“The celebrated bookseller, Jacob Tonson, had his shop here, within Gray’s Inn Gate, next Gray’s Inn Lane. Here he published (Joseph) Addison’s “Campaign;” and from this place also he wrote the following letter to (Alexander) Pope:—
“Gray’s Inn Gate, April 20th, 1706.
“Sir,—I have lately seen a pastoral of yours, in Mr. Walsh’s and Congreve’s hands, which is extremely fine, and is approved of by the best judges in poetry. I remember I have formerly seen you at my shop, and am sorry I did not improve my acquaintance with you. If you design your poem for the press, no person shall be more careful in the printing of it, nor no one can give greater encouragement to it than, sir, yours, &c., “Jacob Tonson.”
Tonson was the second son of Jacob Tonson, a barber-chirurgeon in Holborn. He was born in the year 1656; and by his father’s will, which was executed July 10th, 1668, and proved in the following November, he and his elder brother, Richard, and their three sisters, were each to receive the sum of £100 on their attaining the age of twenty-one —the money to be paid in Gray’s Inn Hall. On the 5th of June, 1670, we find him bound apprentice for eight years to a bookseller called Thomas Basset, and on the 20th of December, 1677, he was admitted a freeman of the Stationers’ Company. His first shop was in Chancery Lane, very near Fleet Street, and was distinguished by the sign of the “Judge’s Head.” About 1697 he removed to Gray’s Inn, where he remained till about 1712, when he removed to a house in the Strand, over against Catherine Street, and here he chose Shakespeare’s head for a sign. He died, very rich, on the 18th of March 1735–6.”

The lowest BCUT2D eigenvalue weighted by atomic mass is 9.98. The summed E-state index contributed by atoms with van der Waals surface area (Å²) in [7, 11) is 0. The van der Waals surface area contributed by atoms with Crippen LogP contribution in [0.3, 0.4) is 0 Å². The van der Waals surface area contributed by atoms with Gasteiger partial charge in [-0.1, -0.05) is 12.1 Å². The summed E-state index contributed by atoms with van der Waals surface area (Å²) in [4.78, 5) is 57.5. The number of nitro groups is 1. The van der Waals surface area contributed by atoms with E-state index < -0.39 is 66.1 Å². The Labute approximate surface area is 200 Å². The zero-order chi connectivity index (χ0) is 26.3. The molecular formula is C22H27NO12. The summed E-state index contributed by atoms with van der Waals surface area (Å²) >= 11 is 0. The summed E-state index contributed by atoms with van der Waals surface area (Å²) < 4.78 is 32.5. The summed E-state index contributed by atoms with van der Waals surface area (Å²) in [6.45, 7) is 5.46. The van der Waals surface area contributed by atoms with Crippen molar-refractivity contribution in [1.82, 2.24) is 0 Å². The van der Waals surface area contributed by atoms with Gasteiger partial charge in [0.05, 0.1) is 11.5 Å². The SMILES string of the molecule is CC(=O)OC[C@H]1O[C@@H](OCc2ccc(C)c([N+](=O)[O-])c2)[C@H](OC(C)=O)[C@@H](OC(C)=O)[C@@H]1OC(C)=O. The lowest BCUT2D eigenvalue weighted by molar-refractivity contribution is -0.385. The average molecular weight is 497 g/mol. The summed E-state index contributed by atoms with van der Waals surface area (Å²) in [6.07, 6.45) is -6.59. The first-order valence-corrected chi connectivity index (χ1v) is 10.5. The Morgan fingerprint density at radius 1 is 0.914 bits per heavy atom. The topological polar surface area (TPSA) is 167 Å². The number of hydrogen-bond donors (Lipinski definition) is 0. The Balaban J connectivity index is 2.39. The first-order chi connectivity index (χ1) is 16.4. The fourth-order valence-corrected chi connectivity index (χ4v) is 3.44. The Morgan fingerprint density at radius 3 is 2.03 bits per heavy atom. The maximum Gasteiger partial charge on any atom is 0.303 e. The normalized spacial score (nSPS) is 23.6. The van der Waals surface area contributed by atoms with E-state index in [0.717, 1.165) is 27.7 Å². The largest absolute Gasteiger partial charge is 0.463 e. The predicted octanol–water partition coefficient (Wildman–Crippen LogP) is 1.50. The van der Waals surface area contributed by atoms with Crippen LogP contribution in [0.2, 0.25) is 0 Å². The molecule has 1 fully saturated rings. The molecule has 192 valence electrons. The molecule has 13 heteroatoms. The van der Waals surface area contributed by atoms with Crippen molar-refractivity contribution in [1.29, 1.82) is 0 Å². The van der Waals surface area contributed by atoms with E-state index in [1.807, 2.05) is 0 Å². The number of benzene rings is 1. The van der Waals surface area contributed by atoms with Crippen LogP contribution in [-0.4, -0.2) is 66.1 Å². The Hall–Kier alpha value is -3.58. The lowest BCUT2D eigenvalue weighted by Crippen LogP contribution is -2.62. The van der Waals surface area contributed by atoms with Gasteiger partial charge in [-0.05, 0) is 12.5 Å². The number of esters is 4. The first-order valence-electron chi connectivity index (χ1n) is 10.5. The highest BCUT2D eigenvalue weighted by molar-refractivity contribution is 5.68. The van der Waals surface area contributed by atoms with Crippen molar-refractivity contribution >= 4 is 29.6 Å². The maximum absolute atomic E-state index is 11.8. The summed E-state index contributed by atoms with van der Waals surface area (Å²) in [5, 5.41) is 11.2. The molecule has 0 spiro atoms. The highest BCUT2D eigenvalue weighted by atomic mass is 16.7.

Walter Thornbury: Old and New London Vol 2 (1878)